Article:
Shoppers in Antioch will pay an additional half-cent on every dollar they spend starting next April, after voters in East Contra Costa's largest city overwhelmingly passed a half-cent sales tax to fund more police services.
Meanwhile, voters in Moraga were more closely divided on a parcel tax measure that would have raised more than $1 million annually to fund the Moraga School District, and in San Ramon, voters heavily favored the idea of moving City Council elections to even-numbered years, while also heartily endorsing bids by the incumbent mayor and a city councilman for new terms.
Tuesday was the second time in three years that Antioch voters were asked to consider a half-cent sales tax hike aimed at boosting the city's police force and code enforcement staffing.
With nearly half the precincts counted at press time, results showed 68.8 percent of voters favoring Measure C, which needed a simple majority to pass.
With the measure's passage, Antioch shoppers will pay an extra nickel for every $10 spent during the next seven years, as the city's sales tax rate rises to 9 cents per dollar.
Supporters say Measure C will help to hire some 22 police and code enforcement officers, bringing the total number closer to where it belongs after five years of cuts. Opponents, however, contend there is no guarantee city leaders will spend the money on police, and the extra tax will drive shoppers to neighboring cities and place another burden on local families struggling financially.
The $4.7 million Antioch estimates it will receive from Measure C would go to the city's general fund, where it could be used for any legal municipal purpose -- including police, code enforcement, economic development, fixing potholes, senior and youth services and other programs.
City leaders have indicated the money would be used to lower crime and clean up blighted properties.
A seven-member citizens oversight committee, appointed by the City Council, and an annual audit are among Measure C's provisions to keep tabs on how the money will be spent.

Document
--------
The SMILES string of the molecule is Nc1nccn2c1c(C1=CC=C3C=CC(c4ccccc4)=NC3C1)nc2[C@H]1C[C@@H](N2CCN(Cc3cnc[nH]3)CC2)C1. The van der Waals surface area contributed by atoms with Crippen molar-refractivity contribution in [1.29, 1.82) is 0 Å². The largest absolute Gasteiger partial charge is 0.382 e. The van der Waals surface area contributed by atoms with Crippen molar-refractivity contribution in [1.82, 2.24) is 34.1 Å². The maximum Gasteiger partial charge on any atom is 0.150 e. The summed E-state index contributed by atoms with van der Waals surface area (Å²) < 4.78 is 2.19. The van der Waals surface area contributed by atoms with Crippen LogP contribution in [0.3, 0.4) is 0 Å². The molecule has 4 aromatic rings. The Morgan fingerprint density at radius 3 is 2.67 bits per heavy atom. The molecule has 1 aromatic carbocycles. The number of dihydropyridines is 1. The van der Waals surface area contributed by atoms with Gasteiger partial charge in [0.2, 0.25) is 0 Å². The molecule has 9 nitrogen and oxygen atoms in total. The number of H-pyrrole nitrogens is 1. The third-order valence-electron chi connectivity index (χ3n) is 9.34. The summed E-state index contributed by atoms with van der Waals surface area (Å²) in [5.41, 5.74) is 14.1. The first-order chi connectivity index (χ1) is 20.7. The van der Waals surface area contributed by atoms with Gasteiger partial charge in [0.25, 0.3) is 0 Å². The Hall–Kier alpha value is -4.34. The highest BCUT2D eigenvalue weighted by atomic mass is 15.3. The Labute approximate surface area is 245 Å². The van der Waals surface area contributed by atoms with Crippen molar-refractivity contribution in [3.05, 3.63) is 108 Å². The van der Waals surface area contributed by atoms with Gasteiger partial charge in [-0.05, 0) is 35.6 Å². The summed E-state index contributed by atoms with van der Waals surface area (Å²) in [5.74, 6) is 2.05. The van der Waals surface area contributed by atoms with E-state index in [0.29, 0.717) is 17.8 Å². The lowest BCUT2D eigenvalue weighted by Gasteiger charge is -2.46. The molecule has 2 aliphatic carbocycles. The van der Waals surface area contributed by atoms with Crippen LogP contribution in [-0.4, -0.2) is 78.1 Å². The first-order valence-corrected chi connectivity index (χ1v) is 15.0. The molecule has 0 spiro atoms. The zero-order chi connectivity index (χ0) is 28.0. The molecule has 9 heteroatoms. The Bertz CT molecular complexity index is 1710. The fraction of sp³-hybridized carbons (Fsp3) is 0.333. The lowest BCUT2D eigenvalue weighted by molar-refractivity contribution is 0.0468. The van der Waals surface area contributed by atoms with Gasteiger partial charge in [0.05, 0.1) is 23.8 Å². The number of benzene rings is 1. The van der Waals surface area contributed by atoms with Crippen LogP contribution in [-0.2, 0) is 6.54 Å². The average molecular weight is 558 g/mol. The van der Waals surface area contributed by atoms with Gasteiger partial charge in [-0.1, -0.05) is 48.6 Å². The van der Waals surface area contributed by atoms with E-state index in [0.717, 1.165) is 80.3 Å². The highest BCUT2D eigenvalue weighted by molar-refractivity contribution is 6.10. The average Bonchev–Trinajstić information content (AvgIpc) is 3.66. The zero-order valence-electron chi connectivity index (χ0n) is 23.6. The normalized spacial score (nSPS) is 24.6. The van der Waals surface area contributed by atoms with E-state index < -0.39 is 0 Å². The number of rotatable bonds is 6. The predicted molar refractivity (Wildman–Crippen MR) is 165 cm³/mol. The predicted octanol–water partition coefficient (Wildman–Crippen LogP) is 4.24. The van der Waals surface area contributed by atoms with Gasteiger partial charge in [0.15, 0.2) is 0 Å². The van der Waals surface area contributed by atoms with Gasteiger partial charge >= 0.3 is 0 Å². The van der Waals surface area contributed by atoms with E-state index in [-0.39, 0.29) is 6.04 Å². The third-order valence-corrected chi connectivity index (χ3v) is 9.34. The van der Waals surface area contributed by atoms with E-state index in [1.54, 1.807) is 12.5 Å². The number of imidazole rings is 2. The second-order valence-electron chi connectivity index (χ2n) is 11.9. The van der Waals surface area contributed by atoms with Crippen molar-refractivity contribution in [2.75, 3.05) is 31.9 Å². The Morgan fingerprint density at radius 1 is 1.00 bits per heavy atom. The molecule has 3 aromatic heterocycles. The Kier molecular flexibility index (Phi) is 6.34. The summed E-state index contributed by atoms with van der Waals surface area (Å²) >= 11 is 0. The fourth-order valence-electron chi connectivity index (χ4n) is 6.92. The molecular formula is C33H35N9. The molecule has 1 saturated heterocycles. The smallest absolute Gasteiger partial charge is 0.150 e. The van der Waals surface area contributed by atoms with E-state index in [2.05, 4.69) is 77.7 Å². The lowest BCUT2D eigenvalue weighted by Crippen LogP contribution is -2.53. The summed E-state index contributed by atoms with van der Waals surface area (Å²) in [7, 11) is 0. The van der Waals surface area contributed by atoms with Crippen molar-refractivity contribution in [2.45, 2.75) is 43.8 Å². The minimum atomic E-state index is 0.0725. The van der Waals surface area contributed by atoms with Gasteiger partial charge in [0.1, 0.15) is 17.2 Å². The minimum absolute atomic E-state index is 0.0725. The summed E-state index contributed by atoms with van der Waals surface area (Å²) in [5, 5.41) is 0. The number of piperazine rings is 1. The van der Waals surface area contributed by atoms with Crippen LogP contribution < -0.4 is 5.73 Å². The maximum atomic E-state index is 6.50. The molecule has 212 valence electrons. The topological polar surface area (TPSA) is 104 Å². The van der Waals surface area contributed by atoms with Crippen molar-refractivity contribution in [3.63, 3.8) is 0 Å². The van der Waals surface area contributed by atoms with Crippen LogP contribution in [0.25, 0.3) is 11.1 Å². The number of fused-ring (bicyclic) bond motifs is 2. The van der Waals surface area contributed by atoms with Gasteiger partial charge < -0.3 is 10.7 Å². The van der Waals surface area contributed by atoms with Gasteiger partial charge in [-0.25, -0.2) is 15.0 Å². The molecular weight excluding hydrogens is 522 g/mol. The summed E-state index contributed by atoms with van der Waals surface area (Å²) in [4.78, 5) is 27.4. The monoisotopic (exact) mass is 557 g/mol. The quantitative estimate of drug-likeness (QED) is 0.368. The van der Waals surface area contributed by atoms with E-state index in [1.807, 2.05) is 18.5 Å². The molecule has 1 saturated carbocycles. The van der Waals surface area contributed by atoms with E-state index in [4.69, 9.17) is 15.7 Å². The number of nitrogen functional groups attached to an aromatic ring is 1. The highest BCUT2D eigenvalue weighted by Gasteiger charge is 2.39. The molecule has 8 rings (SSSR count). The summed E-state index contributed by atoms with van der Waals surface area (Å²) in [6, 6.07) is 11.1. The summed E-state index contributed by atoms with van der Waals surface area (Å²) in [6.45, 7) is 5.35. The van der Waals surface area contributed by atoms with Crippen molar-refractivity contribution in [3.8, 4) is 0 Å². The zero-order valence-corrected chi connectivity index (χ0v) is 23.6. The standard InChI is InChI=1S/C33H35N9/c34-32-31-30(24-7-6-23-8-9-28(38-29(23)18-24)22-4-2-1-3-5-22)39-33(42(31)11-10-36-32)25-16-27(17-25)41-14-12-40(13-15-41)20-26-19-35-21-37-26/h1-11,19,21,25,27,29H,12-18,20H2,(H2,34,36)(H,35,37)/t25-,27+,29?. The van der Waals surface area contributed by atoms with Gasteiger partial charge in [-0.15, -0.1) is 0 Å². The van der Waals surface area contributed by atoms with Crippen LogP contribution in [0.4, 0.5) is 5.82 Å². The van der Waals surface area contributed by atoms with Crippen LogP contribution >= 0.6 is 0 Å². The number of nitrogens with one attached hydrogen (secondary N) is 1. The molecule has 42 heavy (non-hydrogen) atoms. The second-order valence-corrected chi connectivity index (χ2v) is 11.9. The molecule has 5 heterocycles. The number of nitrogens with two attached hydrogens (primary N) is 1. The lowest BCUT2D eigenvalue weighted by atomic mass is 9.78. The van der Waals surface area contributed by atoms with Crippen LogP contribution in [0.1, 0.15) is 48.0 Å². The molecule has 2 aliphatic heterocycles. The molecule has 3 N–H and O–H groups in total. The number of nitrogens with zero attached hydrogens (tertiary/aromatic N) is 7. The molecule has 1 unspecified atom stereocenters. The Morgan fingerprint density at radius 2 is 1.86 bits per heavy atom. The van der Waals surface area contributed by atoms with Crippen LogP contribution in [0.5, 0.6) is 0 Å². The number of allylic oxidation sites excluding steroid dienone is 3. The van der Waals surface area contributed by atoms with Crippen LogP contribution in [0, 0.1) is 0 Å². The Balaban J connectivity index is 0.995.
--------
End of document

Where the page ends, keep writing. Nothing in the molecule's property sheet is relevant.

The new sales tax takes effect April 1.
City staffing is roughly 60 percent of where it was in 2008 while its offices remain closed on Fridays. The number of sworn police is down from 126 officers five years ago to 85 now.
Meanwhile, public safety concerns in Antioch have escalated. Violent crime increased 30.6 percent in 2012, compared with the year before, while property crime jumped 22.8 percent.
A similar half-cent sales tax measure in 2010 was defeated.
In Moraga, a parcel tax measure that would have residents pay an additional $192 each of the next six years was falling just shy of the two-thirds majority needed for passage, with Measure B receiving 65.96 percent of the vote in early returns.
The temporary parcel tax would raise more than $1 million annually to help fund the Moraga School District's four schools and halt program cuts.
Measure B comes one year after voters rejected a similar parcel tax that asked for more money and did not have an expiration clause.
Property owners currently pay $325 per parcel to help fund the school district. That tax -- passed in 2004 -- raises about $1.8 million annually and also does not sunset.
However, officials say that cuts in state funding, an ongoing budget deficit and the exhaustion of parcel tax reserves forced them to return to residents to help fund the district.
In addition to maintaining programs, the Measure B tax would help the district while it waits for funding from a new state formula resulting from the passage of Proposition 30 last November.
In what may have been the town's last odd-year City Council election, early ballot results Tuesday showed San Ramon Mayor Bill Clarkson and 16-year Councilman Dave Hudson finding favor with the public once again.
With nearly two-thirds of precincts tallied, Clarkson had secured 95 percent of the vote, while write-in mayoral candidate and parks commissioner Bill Meine had less than 5 percent.
Hudson, who is competing with three candidates for two seats, including the one being vacated by Councilman Jim Livingstone, led all challengers with 30.4 percent of the vote. Not far behind was planning commissioner and middle school history teacher Harry Sachs, with 29.9 percent, followed by school volunteer Rene Matsumoto, with 27.1 percent, and litigation attorney Thomas von Thury, with 12.1 percent.
Voters also handily passed Measures D and E, which will save the city $142,000 per election by changing election years from odd to even. The next mayoral term will run for three years and council members will serve for five years, a year more than normal to accommodate the change.